One thing that education specifically teaches us how to do is how to make some kind of sense of all this pressing in of influence, how to choose thoughtfully so that we are not only the shape of other people’s hands and minds, but also a personal, imaginative transformation of those circumstances. Which, to repeat myself, is what artists do.
The processes are so similar; it is a constant source of surprise to me that art is so often considered an add-on to an education and not the core understanding that guides exploration. This is not about “arts education”, but rather about the art of education, about an endlessly creative process that teaches towards a full and inventive life. Closing the gap between making art and living life in a creative way reveals that art is not just a vital component of a good education, it is a living model for it.
And that really is what we are here to discuss… If we look around at the world in which we find ourselves, what kind of educations would we choose to create to make sense of all the information we encounter, to empower us to make critical choices, and to help us be richly sentient human beings with a shot at meaningful and sustainable lives?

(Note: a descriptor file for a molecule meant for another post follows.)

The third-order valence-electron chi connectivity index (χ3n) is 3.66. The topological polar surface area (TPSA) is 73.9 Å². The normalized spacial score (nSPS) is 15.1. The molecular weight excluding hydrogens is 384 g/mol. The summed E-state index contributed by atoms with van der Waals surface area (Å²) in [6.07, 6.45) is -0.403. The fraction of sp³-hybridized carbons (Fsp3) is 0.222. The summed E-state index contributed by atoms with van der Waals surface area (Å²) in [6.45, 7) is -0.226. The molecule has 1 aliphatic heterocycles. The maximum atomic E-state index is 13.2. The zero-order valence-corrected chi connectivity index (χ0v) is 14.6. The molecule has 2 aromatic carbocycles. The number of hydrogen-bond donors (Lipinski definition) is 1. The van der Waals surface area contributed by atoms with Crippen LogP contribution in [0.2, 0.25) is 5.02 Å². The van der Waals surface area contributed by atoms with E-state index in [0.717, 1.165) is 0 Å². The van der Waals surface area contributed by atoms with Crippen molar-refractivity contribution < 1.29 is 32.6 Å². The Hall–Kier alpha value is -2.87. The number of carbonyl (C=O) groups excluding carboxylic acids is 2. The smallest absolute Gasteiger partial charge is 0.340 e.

Thank you. Let’s talk.
Imaginative Reinvention of Education Symposium
Grand Arts, Kansas City
February 25, 2011
Acknowledgments: There are countless people without whom this symposium could not have happened. First and foremost is the generous and fearless institution known as Grand Arts, which is constantly seeking ways to explore what art is and can be. I am so grateful for this opportunity to explore the material that is of such importance to me. Thank you Margaret Silva and Stacy Switzer, and all the fabulous Grand Arts staff, thank you to all the presenters who struggled with this vast and slippery topic, and a huge thank you to Theresa Hitchcock who worked behind the scenes as a intern symposium assistant. There are many others, including my incredible husband, Leigh Rosser, to whom I owe enormous gratitude.